Project Almanac

Critics Consensus

Project Almanac isn't without wit or originality, but its thin story and irritating found-footage camerawork ultimately make it difficult to recommend.

37%

TOMATOMETER

Total Count: 93

45%

Audience Score

User Ratings: 28,703
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Project Almanac Photos

Movie Info

A brilliant high school student and his friends uncover blueprints for a mysterious device with limitless potential, inadvertently putting lives in danger. (C) Paramount

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Cast

Jonny Weston
as David Raskin
Sofia Black-D'Elia
as Jessie Pierce
Sam Lerner
as Quinn Goldberg
Virginia Gardner
as Christina Raskin
Amy Landecker
as Kathy Raskin
Michelle DeFraites
as Sarah Nathan
Gary Weeks (II)
as Ben Raskins
Macsen Lintz
as David, Age 7
Gary Grubbs
as Dr. Lou
Joshua Brady
as Break Up Guy
Onira Tares
as Lotto Woman
Andrew Benator
as Ace Hardware Employee
André Nemec
as Newscaster
Aaron Marcus
as History Teacher
Mychael Bates
as Car Salesman
Daniel Platzman
as Imagine Dragons
Ben McKee
as Imagine Dragons
Dan Kay Reynolds
as Imagine Dragons
Wayne Sermon
as Imagine Dragons
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News & Interviews for Project Almanac

Critic Reviews for Project Almanac

All Critics (93) | Top Critics (27)

  • The genre dramatizes the identity formation that goes on during the digital technology-glutted adolescent years, which are filled with screens and captured images, whether from smartphones, cameras, vlogging, or pictures on social media.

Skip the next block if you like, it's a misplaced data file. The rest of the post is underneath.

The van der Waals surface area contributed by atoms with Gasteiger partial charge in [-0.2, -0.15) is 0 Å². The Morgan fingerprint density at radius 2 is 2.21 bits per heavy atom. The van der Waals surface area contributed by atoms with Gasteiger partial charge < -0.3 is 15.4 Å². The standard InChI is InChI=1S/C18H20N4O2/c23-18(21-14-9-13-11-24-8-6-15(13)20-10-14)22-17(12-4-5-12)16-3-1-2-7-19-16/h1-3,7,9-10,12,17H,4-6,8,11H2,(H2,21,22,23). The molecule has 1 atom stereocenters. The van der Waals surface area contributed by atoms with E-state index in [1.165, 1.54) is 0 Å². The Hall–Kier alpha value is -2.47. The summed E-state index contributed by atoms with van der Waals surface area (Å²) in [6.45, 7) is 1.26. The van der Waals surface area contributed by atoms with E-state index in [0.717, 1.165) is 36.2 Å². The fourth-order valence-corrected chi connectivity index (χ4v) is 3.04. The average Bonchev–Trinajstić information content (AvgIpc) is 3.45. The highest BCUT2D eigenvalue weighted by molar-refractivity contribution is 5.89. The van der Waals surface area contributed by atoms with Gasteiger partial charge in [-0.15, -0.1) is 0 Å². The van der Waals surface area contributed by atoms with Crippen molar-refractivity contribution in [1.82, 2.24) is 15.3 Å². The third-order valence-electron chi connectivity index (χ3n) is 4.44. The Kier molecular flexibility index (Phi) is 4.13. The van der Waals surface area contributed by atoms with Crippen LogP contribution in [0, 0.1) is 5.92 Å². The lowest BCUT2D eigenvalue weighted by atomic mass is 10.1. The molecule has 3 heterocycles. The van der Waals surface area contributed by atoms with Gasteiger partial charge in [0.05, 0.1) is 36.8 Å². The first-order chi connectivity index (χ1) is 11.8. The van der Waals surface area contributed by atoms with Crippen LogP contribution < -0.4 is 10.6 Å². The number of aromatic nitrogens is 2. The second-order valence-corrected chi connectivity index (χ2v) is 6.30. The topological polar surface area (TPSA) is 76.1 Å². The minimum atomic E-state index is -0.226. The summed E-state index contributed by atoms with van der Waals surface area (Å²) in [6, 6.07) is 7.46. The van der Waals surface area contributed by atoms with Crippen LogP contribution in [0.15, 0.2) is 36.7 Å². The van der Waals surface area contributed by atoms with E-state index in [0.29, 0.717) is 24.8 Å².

Jan 21, 2016 | Full Review…
  • Enough already with the "found footage" movies.

    Mar 9, 2015 | Rating: 2/5 | Full Review…

    Kevin Maher

    Times (UK)
    Top Critic
  • The 106 minutes between the opening scene and the end credits still feels like an eternity.

    Mar 6, 2015 | Rating: 1/5 | Full Review…
  • [It] is a "found footage" movie. This gimmick may have run its course: not only does Israelite use the method inconsistently, he never shows why it's needed to tell this particular story.

    Feb 27, 2015 | Rating: 2/5 | Full Review…
  • Group chemistry is moderately diverting but story offerings are as scanty as the shorts and skirts sported by the female leads.

    Feb 19, 2015 | Rating: 1/5
  • The premise has been done to death, but screenwriters Andrew Stark and Jason Pagan give it a fresh and pleasant spin by using it as a vehicle for adolescent wish fulfillment

    Feb 5, 2015 | Full Review…

Audience Reviews for Project Almanac

  • Sep 06, 2015
    Produced by Michael Bay, Project Almanac is a rather generic found footage, sci-fi thriller. While rummaging through some of his father's old papers David Raskin comes across a design for a time machine, and (with the help of his friends) attempts to build it. The plot is pretty ridiculous and none of performances are very good. Additionally, there's no real reason why these kids would be filming themselves; at least outside of the time travel experiments. Yet when the actual time travel plot kicks in, some interesting things are done with causality and paradoxes. Project Almanac delivers a few entertaining thrill, but overall it's a poorly made film.